The Corpus Callosum


I’m getting ready for work, so I won’t take the time to write about
this at length.  It is just one of those things that is a bit
startling and I often like to post such things.  This is from
Medscape (free registration required):

Could Dogs
Pose a Risk Factor For Breast Cancer?

Zosia Chustecka

June 27, 2006 — Breast cancer patients were twice as likely
to have kept a dog as a pet in the past 10 years than age-matched
controls in a small study conducted by researchers at the University of
Munich, Germany. They suggest that dogs may offer a route of
transmission for the mouse mammary tumor virus (MMTV), as well as other
microbes, which could participate in the first steps of carcinogenesis
in humans. Writing in the June issue of Medical Hypotheses, they
speculate that pet dogs harboring such risk factors offers a possible
explanation for the increase in breast cancer in Western countries and
its correlation with a higher standard of living.

Asked to comment on the paper, Jennifer Wheler, MD, special fellow at
the Memorial Sloan-Kettering Cancer Center, New York, says, “This is a
controversial area of research.” The hypothesis is not new, as there
have been scientific papers in the past suggesting that MMTV or
MMTV-like organisms may contribute to the development of breast cancer.
However, she tells Medscape: “This is a hypothesis that requires much
more study.”


  1. #1 Alex
    June 29, 2006

    I wonder if that toxo parasite cats give you has some protective effect against breast cancer?

  2. #2 jr
    June 30, 2006

    I hope there isn’t really a link between the 2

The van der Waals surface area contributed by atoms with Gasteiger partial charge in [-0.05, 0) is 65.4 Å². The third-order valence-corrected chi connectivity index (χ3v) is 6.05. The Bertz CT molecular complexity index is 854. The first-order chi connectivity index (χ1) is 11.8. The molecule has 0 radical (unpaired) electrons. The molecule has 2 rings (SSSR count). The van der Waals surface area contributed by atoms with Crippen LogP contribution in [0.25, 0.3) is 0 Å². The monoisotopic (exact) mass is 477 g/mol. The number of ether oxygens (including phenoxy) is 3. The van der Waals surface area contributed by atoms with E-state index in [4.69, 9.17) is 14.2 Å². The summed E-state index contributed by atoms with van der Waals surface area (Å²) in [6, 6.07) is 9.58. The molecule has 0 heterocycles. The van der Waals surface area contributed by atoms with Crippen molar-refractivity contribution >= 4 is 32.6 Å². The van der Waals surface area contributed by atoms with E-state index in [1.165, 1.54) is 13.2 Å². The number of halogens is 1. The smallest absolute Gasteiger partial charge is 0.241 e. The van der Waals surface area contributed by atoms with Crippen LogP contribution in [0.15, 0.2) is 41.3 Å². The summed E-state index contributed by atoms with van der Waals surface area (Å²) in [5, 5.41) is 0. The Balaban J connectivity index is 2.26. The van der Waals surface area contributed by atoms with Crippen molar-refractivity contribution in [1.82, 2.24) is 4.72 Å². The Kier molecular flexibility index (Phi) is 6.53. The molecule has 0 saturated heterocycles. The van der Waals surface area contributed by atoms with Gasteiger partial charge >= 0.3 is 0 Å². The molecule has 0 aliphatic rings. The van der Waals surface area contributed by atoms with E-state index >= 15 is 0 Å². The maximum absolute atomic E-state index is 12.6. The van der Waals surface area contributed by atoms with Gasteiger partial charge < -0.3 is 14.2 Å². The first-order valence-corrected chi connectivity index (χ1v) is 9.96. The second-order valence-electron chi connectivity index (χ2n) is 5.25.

3. #3 Mouth of the Yellow River
    June 30, 2006

    Ni hao! Kannichi Wa!

    Epidemiologists, virologists and reductionists in general keep hoping for evidence of a simple viral etiology for cancer and this is one of the oldest specific ones next to Rous sarcoma virus.

    As in most epidemiology studies of this type, the question can easily be reversed.

    Do persons who like dogs have a tendency for breast cancer?


  4. #4 Tara C. Smith
    June 30, 2006

    I find it very suspiscious that they published this research in Medical Hypotheses. This isn’t a peer-reviewed journal, and it’s usually for more theoretical musings. A paper with actual data should have gone out for peer review, so I’m wondering if they did send it to other journals and were unable to get it published.

    The MMTV connection is an intriguing (but as the article notes, controversial) one, but I’m not aware of any evidence that dogs can pass it along. Sounds like they’re stretching waaaay too far on this one.

  5. #5 Joseph j7uy5
    June 30, 2006

    I hope that perhaps the authors published it for the same reason I posted it; that is, it is one of those “gee whiz, I wonder if there is something to this” kinds of things.

    BTW, the abstract is here, if anyone wants to look at the original material.

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